he prospect of Deputy President Cyril Ramaphosa becoming president of the ANC in 2017 was among several unsettling factors that caused some members of the SA Communist Party (SACP) to push for the SACP to consider contesting elections on its own.
Ordinary members of the SACP this week lobbied strongly for the party to end its reliance on the ANC to govern.
But the final resolution announced by party leaders was a mild one – they only committed to establishing a committee to assess the party’s power and electoral options.
SACP deputy secretary Jeremy Cronin said the move to establish the committee was part of how the party constantly evaluated its power and influence.
“We have resolved that the SACP stance towards electoral politics will be evaluated in an ongoing manner in the context of our wider, medium-term vision to build a working class hegemony,” he said.
SACP general secretary Blade Nzimande said much emphasis was being placed on getting the alliance to function properly.
At least three senior leaders who spoke to City Press said the election issue had become a raging debate at the party’s special national congress, which ended yesterday.
It was a source of great discomfort to SACP leaders, who believed it was not the right time to lock horns with its ally, the governing ANC.
Members who wanted to contest elections said Ramaphosa was not to be trusted and needed to be viewed as a “capitalist”.
There was also concern that, if he took over, the SACP could be sidelined and relations would be strained, as had been the case when former president Thabo Mbeki was in power.
“The idea of 2019 is premised on the fact that we need to check exactly how Cyril intends to deal with the SACP. Will we enjoy cordial relations, as is the case under [President Jacob] Zuma?” asked a provincial leader.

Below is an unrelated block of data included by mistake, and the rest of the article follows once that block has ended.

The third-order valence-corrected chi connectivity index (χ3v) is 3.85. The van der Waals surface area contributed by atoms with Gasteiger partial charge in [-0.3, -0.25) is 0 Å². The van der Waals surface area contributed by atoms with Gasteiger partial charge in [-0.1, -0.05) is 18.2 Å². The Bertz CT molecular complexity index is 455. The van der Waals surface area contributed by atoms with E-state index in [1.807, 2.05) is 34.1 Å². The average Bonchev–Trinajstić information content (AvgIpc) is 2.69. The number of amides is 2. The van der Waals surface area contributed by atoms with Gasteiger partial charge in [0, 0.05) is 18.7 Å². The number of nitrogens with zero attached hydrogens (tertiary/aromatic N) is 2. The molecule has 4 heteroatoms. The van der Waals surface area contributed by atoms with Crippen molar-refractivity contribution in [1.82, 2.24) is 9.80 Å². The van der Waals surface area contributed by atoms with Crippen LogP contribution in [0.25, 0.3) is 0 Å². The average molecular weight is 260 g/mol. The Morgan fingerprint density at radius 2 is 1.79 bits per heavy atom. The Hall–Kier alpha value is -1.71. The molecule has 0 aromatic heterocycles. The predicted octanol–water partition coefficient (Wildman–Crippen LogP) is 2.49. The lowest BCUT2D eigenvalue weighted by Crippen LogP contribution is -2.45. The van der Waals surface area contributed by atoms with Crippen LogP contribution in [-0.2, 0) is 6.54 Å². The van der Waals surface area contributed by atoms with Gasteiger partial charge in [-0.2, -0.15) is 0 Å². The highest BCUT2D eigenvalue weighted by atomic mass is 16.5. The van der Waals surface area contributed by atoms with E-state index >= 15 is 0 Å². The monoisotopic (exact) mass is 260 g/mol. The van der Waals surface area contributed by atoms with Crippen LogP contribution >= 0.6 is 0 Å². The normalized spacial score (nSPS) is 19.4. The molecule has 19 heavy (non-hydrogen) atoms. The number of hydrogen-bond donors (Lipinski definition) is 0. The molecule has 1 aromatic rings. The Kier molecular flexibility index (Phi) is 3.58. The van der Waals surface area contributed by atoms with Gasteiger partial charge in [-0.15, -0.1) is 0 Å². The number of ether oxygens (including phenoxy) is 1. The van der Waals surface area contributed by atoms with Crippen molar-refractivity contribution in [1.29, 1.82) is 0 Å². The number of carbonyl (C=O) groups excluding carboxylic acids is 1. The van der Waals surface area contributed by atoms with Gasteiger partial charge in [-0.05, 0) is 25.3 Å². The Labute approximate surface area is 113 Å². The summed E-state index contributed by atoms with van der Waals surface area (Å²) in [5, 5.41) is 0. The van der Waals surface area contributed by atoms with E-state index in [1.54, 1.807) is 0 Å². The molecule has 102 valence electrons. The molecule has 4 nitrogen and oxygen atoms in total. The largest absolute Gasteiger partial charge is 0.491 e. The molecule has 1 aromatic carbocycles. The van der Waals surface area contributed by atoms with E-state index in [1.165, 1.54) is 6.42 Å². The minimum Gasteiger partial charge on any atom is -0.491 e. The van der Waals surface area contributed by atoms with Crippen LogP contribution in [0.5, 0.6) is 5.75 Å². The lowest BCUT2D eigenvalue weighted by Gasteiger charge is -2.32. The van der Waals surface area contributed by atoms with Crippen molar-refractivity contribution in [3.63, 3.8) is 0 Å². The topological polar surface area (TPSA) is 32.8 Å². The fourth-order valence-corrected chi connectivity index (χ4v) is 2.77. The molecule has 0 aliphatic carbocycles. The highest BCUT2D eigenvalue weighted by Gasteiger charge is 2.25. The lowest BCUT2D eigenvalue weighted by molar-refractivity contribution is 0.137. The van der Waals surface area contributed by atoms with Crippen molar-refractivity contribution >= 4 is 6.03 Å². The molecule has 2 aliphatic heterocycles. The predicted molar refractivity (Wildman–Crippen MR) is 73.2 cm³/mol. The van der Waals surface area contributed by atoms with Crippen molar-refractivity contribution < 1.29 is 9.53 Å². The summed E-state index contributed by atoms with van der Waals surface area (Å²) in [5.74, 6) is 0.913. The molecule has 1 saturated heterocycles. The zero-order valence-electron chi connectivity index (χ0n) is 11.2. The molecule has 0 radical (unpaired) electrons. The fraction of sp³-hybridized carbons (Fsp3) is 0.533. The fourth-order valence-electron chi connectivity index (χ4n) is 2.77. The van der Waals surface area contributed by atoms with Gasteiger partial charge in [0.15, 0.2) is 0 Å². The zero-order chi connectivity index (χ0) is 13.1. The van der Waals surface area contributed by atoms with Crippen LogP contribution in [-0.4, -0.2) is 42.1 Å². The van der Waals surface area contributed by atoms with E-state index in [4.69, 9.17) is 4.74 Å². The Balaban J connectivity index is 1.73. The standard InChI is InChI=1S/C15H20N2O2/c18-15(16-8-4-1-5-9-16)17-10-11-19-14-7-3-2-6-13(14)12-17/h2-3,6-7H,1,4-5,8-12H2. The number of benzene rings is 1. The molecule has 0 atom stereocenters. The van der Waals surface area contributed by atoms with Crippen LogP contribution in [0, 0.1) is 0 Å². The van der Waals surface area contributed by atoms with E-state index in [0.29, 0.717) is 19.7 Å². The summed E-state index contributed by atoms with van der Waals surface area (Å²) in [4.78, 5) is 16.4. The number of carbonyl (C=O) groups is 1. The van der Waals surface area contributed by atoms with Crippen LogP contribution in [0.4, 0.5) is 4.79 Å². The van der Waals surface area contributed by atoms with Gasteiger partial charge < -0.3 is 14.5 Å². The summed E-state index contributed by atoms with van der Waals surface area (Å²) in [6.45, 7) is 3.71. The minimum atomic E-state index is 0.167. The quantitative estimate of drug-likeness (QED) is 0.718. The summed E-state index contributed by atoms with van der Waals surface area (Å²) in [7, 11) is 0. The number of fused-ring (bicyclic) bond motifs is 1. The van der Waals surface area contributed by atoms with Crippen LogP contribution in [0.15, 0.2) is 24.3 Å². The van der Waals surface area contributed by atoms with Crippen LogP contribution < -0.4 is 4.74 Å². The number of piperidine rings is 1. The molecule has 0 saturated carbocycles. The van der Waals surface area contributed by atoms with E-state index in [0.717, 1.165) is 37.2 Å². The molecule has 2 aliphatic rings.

“Zuma has been very good to the SACP. Our members have been deployed in government.
“Will he retain our members? Even if we don’t win the debate now, we must still scrutinise him leading up to 2019 and take drastic decisions if needs be.”
The five-day SACP special congress was held at the University of Johannesburg in Soweto and ended yesterday.
Nzimande and chairperson Senzeni Zokwana warned at the start of the congress that individual irritations with the ANC should not lead to the radical step of the SACP contesting elections on its own.
Since President Zuma took over in 2009, many SACP members have taken up prominent positions in government.
This is seen as his way of appeasing his allies to maintain the unity of the alliance.
The SACP senior leadership in government consists of Nzimande as higher education minister, Public Works Minister Thulas Nxesi and his deputy Cronin, Zokwana as minister of agriculture and former Young Communist League (YCL) national secretary Buti Manamela, who is now deputy minister in the presidency.
The two provinces that led the debate on the need for the SACP to contest state power were Mpumalanga and
Cosatu president Sdumo Dlamini (centre) and Cosatu second
deputy president Zingiswa Losi greet SACP
deputy national chairperson Thulas Nxesi
(seated) before leaving the SACP’s special national congress. Cosatu starts its special congress tomorrow